For each , if has on the other side (the already swept side) of , set
. Note that we only check one line at a moment, so only one tempsubregion and consequently the visibility of one scregion is checked, and other visible scregions are still visible.

For each new ,
if reaches ;
Add to .
else reaches ;
Remove from .
3)
If reaches an intersectionpoint of halflines and halflines;
Without loss of generality suppose all of these halflines are on distinct lines, and assume that the sweepline is slightly tilted so that it considers the intersections one by one. We already know that (see Figure 4(c)). So, all the halflines are already seen by . The most recently visited halfline is either a or a . Again, w. l. o. g. suppose it is , and is parallel to the direction of the sweepline .
Do the following steps:

End every guardingregion in inPL. These guardingregions are above , where was moving before it reaches .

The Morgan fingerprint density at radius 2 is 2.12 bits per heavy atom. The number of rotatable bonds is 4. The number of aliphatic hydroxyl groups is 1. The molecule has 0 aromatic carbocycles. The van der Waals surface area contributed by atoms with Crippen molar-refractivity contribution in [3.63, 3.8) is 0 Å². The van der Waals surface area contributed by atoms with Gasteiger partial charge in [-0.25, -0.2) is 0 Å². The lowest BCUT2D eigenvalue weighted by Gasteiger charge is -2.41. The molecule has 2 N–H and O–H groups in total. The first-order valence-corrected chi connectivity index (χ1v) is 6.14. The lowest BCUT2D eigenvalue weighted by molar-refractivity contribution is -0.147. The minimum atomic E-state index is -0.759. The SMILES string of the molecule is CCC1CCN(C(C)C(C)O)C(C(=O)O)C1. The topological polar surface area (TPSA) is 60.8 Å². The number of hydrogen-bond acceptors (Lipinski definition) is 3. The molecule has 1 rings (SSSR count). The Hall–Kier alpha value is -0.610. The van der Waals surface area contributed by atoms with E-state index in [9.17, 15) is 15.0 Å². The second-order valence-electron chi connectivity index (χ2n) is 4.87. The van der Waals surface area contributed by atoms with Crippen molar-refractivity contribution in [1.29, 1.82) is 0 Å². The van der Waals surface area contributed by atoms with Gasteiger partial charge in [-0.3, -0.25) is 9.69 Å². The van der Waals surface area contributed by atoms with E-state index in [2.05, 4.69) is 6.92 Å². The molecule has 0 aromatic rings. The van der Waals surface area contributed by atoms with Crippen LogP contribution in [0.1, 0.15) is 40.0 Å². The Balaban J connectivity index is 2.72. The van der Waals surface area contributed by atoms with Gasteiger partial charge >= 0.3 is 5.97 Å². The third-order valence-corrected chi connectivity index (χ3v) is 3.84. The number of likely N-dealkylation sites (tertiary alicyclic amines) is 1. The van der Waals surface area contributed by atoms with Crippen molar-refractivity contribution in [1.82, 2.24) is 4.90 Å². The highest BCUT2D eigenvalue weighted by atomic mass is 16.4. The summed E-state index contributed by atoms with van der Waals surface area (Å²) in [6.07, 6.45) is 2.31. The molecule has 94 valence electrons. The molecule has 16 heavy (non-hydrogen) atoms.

Add every newly ended guardingregion to .

Based on the lines crossing , create new guardingregions in inPL.

Create a visiblelist for each new guardingregion () in inPL ().

Add to every .

There are nv newly guardingregions created in . For each check it with each halfline intersected in .
(a) If is a starting halfline and lies between and , then add to .
(b) If is an ending halfline and is not between and anymore, then remove from .
Set from the abovementioned approach as the output, which is the decomposed set of a given scregion.
Appendix B List of Notations
For a better presentation and the convince of the reader, we list the frequent notations that we used throughout the paper.
= a scregion
= a guardingregion
rf = a reflexvertex
VP = visibility polygon of a point or a guard
Vp = visible part of a guard inside a scregion
VL = visiblelist of a guardingregion
= the set of all guardingregions after the decomposition of into guardingregions by the beginning of Step 4 of Algorithm 1
OPT = the set of guards in the optimal solution of the point guarding problem
= the set of guards in the optimal solution that can be obtained from .